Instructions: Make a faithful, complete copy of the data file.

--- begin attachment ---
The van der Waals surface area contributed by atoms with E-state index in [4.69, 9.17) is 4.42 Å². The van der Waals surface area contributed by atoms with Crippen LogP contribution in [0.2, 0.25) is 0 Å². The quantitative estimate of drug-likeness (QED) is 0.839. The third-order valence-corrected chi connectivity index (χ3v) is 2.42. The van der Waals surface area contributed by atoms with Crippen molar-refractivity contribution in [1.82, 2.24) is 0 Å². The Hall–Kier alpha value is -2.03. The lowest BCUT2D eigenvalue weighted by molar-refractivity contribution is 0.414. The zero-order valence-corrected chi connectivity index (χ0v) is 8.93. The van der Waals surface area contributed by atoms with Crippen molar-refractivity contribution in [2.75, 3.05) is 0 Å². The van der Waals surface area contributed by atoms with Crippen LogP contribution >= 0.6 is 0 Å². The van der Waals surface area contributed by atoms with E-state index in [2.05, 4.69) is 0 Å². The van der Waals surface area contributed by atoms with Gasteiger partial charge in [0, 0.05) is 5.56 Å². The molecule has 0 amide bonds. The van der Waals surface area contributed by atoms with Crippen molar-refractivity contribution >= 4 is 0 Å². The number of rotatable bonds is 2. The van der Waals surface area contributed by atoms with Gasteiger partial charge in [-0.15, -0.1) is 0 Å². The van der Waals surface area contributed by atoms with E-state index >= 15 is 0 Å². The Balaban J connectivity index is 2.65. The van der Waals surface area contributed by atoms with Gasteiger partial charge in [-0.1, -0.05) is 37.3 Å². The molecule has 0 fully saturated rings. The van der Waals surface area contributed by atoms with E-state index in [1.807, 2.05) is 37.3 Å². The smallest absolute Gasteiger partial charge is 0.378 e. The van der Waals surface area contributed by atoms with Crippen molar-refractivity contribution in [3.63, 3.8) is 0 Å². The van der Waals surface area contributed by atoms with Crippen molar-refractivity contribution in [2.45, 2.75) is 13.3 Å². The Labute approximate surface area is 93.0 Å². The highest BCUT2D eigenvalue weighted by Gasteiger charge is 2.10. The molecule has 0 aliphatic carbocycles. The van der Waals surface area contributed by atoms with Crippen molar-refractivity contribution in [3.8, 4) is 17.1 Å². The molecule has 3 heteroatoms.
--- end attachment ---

The van der Waals surface area contributed by atoms with E-state index in [4.69, 9.17) is 4.42 Å². The van der Waals surface area contributed by atoms with Crippen LogP contribution in [0.2, 0.25) is 0 Å². The quantitative estimate of drug-likeness (QED) is 0.839. The third-order valence-corrected chi connectivity index (χ3v) is 2.42. The van der Waals surface area contributed by atoms with Crippen molar-refractivity contribution in [1.82, 2.24) is 0 Å². The Hall–Kier alpha value is -2.03. The lowest BCUT2D eigenvalue weighted by molar-refractivity contribution is 0.414. The zero-order valence-corrected chi connectivity index (χ0v) is 8.93. The van der Waals surface area contributed by atoms with Crippen molar-refractivity contribution in [2.75, 3.05) is 0 Å². The van der Waals surface area contributed by atoms with Crippen LogP contribution >= 0.6 is 0 Å². The van der Waals surface area contributed by atoms with E-state index in [2.05, 4.69) is 0 Å². The van der Waals surface area contributed by atoms with Gasteiger partial charge in [0, 0.05) is 5.56 Å². The molecule has 0 amide bonds. The van der Waals surface area contributed by atoms with Crippen molar-refractivity contribution >= 4 is 0 Å². The number of rotatable bonds is 2. The van der Waals surface area contributed by atoms with Gasteiger partial charge in [-0.15, -0.1) is 0 Å². The van der Waals surface area contributed by atoms with E-state index >= 15 is 0 Å². The Balaban J connectivity index is 2.65. The van der Waals surface area contributed by atoms with Gasteiger partial charge in [-0.1, -0.05) is 37.3 Å². The molecule has 0 fully saturated rings. The van der Waals surface area contributed by atoms with E-state index in [1.807, 2.05) is 37.3 Å². The smallest absolute Gasteiger partial charge is 0.378 e. The van der Waals surface area contributed by atoms with Crippen molar-refractivity contribution in [3.63, 3.8) is 0 Å². The van der Waals surface area contributed by atoms with Crippen molar-refractivity contribution in [2.45, 2.75) is 13.3 Å². The Labute approximate surface area is 93.0 Å². The highest BCUT2D eigenvalue weighted by Gasteiger charge is 2.10. The molecule has 0 aliphatic carbocycles. The van der Waals surface area contributed by atoms with Crippen molar-refractivity contribution in [3.8, 4) is 17.1 Å². The molecule has 3 heteroatoms.